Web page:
"I feel that the Liberal government doesn't realize how far-reaching this reduction in slots at racetracks is," says Finucane. "Over 60,000 people work full time and part time in the horse racing industry. I'm just puzzled by what they expect to gain by moving this program. It's reckless and shortsighted."
Another consequence of pulling this financial rug out from under horse racing is that the value of quality racehorses will drop, and people will no longer have the means or the incentive to keep or care for them.
"It's my understanding that there's approximately 30,000 racehorses in Ontario, and the sad aspect of this reduction in the program would be that the majority of these horses could potentially be put down or sent to slaughter," says Finucane. "If they change this program and we're only left with a few high level tracks unfortunately the lower level Standardbreds will be worthless. I don't think the liberal government is aware of that aspect."
Randy Hillier, MPP for Lennox & Addington County, says he has spoken to numerous people in his riding who are involved with all aspects of the industry. He feels that the decision is not only misguided but also misrepresented by OLG and government officials.
"What I find most despicable about this is the language of the Liberal government," says Hillier. "They say that they have been subsidizing horse racing, and that is an unmitigated lie. This is a revenue sharing agreement. Here we have a contractual arrangement between the racetracks and OLG, and it's been pretty lucrative for the government, over $1 billion a year. Where's that billion-dollar shortfall going to come from?"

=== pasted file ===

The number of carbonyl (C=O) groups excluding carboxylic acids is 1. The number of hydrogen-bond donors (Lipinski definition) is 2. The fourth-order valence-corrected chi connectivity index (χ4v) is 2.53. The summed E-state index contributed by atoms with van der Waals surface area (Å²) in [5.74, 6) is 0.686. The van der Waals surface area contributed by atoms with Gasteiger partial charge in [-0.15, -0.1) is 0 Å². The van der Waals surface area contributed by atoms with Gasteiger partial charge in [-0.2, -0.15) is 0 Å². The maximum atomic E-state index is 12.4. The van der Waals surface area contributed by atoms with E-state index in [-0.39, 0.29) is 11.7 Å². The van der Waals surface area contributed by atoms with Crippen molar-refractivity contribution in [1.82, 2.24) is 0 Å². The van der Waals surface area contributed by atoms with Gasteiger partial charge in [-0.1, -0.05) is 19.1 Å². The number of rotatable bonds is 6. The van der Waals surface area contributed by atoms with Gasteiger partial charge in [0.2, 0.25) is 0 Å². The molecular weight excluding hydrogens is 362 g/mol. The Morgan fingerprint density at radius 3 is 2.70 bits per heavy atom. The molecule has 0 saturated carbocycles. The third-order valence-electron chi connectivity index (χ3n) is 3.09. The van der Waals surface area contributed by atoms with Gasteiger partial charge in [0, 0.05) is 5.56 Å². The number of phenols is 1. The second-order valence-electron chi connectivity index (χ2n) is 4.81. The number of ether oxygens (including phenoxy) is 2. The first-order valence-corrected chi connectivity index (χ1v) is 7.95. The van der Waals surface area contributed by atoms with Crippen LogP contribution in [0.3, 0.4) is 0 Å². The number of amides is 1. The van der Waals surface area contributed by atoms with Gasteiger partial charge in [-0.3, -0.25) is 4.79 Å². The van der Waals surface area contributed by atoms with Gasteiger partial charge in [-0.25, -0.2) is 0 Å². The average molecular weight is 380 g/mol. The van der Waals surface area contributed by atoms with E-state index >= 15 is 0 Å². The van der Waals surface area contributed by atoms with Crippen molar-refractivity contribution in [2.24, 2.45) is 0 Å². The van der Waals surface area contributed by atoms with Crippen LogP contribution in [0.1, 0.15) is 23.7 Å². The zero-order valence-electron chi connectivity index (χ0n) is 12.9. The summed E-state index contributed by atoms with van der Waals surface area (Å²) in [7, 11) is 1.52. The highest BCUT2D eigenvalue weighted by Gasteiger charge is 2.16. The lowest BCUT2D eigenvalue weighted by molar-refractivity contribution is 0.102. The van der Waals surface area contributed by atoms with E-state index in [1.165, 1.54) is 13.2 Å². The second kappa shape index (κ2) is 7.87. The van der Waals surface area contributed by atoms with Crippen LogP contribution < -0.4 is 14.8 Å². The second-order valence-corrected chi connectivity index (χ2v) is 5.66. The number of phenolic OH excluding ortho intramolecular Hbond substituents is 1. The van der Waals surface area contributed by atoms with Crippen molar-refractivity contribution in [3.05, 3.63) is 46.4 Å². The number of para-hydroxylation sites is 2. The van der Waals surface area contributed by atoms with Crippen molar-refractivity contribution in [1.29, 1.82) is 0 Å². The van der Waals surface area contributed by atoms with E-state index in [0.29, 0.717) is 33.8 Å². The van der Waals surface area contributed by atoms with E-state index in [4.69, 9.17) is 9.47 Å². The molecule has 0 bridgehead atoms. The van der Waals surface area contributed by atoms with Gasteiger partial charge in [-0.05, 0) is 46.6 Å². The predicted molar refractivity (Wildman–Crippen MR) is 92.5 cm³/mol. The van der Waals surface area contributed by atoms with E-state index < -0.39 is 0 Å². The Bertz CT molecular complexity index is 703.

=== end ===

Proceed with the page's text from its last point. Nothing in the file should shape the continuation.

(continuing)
Hillier isn't too optimistic that the McGuinty government will bring this issue back to the table for reconsideration.
"We can look into the crystal ball or we can wait until tomorrow," Hillier said on Monday, and mentioning the provincial budget will be coming down on Tuesday. "I think they may offer some crumbs to a few tracks in tomorrow's budget but judging by the type of language they use, when you're promoting nothing but an unmitigated lie and calling this a subsidy, that doesn't sound to me like they're extending an olive branch."
Horse racing industry workers have not been silent. On Monday more than 1,500 converged on Queen's Park in one of several protests since the announcement. The Ontario Horse Racing Industry Association has set up a website, www.value4money.ca, with information about the benefits of having a horse racing industry in Ontario, and highlighting the rural economic support that race horse owners and trainers inject into their communities.
"I buy my feed, hay, bedding locally, I have a local vet, I buy horse shoes and tack from Wilton Tack, my trucks are leased bought locally and serviced, my horse trailers are safetied here," says Benn. "Any money we get is pumped right back into the economy in Napanee and the surrounding area."
While they hope for a change in the future, all Benn and others like him can do is to continue working at what they do, and hope that their livelihoods will be in place for the foreseeable future.